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Elizabeth Lindqwister
Elizabeth Lindqwister is a junior from Peoria, Illinois, majoring in history. She is a senior staff writer and the former managing editor of the Vol. 255 Magazine and Opinions section. On campus, she enjoys learning about all things early America, picking citrus by the History Corner and spending far too much time at CoHo.

What Stanford history will teach you

Like clockwork each year, the Stanford Review publishes an article that criticizes the humanities at Stanford: the University is either far too vocational, doesn't force students to read enough of the Western canon, or "indoctrinates" students by teaching them queer theory. The most recent object of their scathing critique is Stanford’s history department. I want to address Buskirk's argument not only because her article is shoddily researched and woefully uninformed, but because her implication about what it means to study early American history is narrow and shortsighted.

Music + X: Humanity

Over the past two weeks, we’ve seen how classical music interacts with the real world to represent the intricacies of a presidential visit or the struggles of a suppressed nation. Adversity is often adjacent to the process of composing great classical music, and composers have found the source of musical gold out of disunity. But…

Music + X : Revolution

That music and revolution go hand in hand shouldn’t surprise us. The rousing spirit of protest songs like “¡El Pueblo Unido” in Chile, or “Go down Moses” of the American Underground Railroad can be among the most powerful vehicles for expressing the pathos and impetus behind an uprising of the people. In today’s installment of Music + X: classical music’s perspectives on revolution.

Music + X: Politics

From the earliest symphonies to operas made in the past decade, politics has been present in classical music — not only as a subject of composer’s interest, but as a force that shapes the music deemed worthy. Today, we consider two works of music: one by a Russian composer under the microscope of the 1920s Soviet Union, the other by an American composer given considerably more leeway to comment on American international politics of the 1970s.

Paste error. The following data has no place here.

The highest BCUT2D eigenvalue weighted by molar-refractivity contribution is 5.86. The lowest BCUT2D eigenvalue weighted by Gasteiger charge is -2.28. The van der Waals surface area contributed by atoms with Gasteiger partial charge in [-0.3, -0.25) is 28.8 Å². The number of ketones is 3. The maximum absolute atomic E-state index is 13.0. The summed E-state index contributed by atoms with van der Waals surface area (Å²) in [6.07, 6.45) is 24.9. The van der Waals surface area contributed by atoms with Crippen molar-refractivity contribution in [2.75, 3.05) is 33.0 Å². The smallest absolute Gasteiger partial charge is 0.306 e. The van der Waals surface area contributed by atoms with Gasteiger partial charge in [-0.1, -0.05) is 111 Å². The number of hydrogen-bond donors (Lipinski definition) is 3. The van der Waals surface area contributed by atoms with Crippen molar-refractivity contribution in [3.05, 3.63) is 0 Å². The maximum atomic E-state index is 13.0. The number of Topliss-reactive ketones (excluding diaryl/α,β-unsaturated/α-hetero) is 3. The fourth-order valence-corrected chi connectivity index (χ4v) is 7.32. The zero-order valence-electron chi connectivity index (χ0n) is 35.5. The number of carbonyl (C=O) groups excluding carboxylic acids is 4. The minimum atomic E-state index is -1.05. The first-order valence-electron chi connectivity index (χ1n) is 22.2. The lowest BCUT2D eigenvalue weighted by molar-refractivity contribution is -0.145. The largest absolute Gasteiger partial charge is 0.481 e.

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Intellectual commerciality over intellectual vitality

In the 1885 Stanford University Founding Grant, Leland Stanford and Jane Lathrop Stanford put forth their fundamental principles for the university and its students. In describing the overarching goals of the institution, the Stanfords were setting the tone for the university’s present and future spirit of education, as many of its peer institutions had done…

The ‘other’ checkbox

I don’t really look that white — my eyes are just almond-shaped enough, my skin a shade hinting toward olive, my features arranged in such a way that many assume I am Latina or Pacific Islander. My brothers have hooded eyelids and hair as dark as coal, characteristics that lead people to assume and ask…

The hard life Olympics

As the end of the quarter draws near and the intensity of studying reaches a fever point, the stress levels of Stanford undergraduates come to an understandable peak. The prospect of finals brings long nights spent holed up in the library, copious coffee consumption and plenty of school-related complaining. Students coalesce around their shared stress,…

Down in the dumps: Deindividuation of dorm communities

Some heavy duty was weighing down Larkin on Sunday morning. And by “heavy duty,” I don’t mean classic freshman dorm drama or weekly midterm angst … There was a literal pile of heavy duty festering in the Larkin North lounge. You read that right – someone defecated and urinated in a freshman dorm lounge this…

Nowhere for a musician to call home

It’s a casual Thursday afternoon, and I’m trudging up the stairs of Braun Music Center in search of a place to practice piano. My backpack is made ridiculously heavy by the dozen or so music books filled with Brahms and Beethoven and Bach — the daily journey to the practice corner is just as much…

Strangely uncomfortable and seemingly unprepared

I come from a public high school. Half of the student body qualifies for food stamps, the school boasts a 57 percent college readiness rate and only a small handful of students leave the state to go to college. My high school was blessed with diversity, filled to the brim with people of all backgrounds…
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